From the Dean's desk

Solemnity of Christ the King, 23 November

Dear Friends,

With this week’s liturgy we come at last to the end of the Church’s liturgical year. As always we celebrate on this last Sunday of the year (the 34th Sunday) the Solemnity of Christ the King. Unlike the Gospels for the Sundays of Year “B” [John 18:22-37] and for Year “C” [Luke 23:35-43] which deal with Jesus at his trial or on the cross, today’s Gospel [Matthew 25:31-45] continues the themes presented in the previous weeks, with the added note of the pastoral outreach that needs to be an essential part of the Christian life.

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From the Dean's desk

33rd Sunday in Ordinary Time, 16 November

Dear Friends,

In today’s Gospel [Matthew 25:14-30] we have the second parable story dealing with the behaviour necessary during this in-between time- spanning the period between Jesus’ earthly ministry and his coming at the end of time.

The theme is set in our second reading [1 Thessalonians 5:1-6], where Paul asks his readers to be vigilant and alert. They are to live as if they were people of the day and not like those who live in the night – asleep.

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From the Dean's desk

Dedication of the Basilica of St John Lateran in Rome

Dear Friends,

For a second Sunday in a row we divert from the normal observance of the Ordinary Sundays in the liturgical calendar. Today we celebrate the Feast of the Dedication of the Basilica of St John Lateran in Rome. We may ask ourselves why we are celebrating as a liturgical feast a basilica which is on the other side of the world. This is due to the important significance that the Lateran Basilica plays in our history as a Church and in our spirituality of Church.

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From the Dean's desk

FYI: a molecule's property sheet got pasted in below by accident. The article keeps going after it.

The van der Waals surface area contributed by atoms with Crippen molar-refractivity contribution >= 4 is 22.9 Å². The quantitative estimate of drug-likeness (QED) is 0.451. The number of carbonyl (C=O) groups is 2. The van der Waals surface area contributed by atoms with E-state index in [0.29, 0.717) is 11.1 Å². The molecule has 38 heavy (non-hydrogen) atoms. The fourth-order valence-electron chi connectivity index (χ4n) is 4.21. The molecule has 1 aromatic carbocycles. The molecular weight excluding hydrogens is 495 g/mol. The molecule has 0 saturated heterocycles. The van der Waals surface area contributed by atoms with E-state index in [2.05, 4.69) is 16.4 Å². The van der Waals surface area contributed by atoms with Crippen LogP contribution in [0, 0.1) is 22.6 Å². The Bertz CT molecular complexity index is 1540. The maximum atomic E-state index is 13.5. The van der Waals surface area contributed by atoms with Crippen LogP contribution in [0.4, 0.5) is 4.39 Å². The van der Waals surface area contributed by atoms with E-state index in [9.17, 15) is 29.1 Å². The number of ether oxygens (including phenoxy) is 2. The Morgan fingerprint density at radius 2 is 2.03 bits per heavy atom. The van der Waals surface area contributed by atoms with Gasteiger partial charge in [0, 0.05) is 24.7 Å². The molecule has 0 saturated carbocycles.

Commemoration of all the faithful departed, 2 November

Dear Friends,

Today our liturgy diverts slightly from Ordinary Time. Today we celebrate the Commemoration of the All the Faithful Departed. This celebration follows yesterday’s celebration of All Saints. The remembrance of All Souls is, in some European countries an even greater celebration than All Saints. There is a personal element in the celebration of All Souls, which comes with the memory of those who we have loved and lost.

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From the Dean's desk

30th Sunday in Ordinary Time, 26 October

Dear Friends,

For a second successive Sunday we see Jesus being targeted by the religious leaders. Last week the Pharisees and Herodians tried to trap Jesus over the issue of the payment of tax to the Romans [Matthew 22:15-22]. In the successive scene from Matthew’s Gospel (but not part of the Sunday liturgy) we have the encounter between Jesus and the Sadducees over the issue over resurrection, when they place before Jesus the situation of the woman who successively marries seven brothers, and ask to whose wife would she be at the resurrection from the dead [Matthew 22:23-33].

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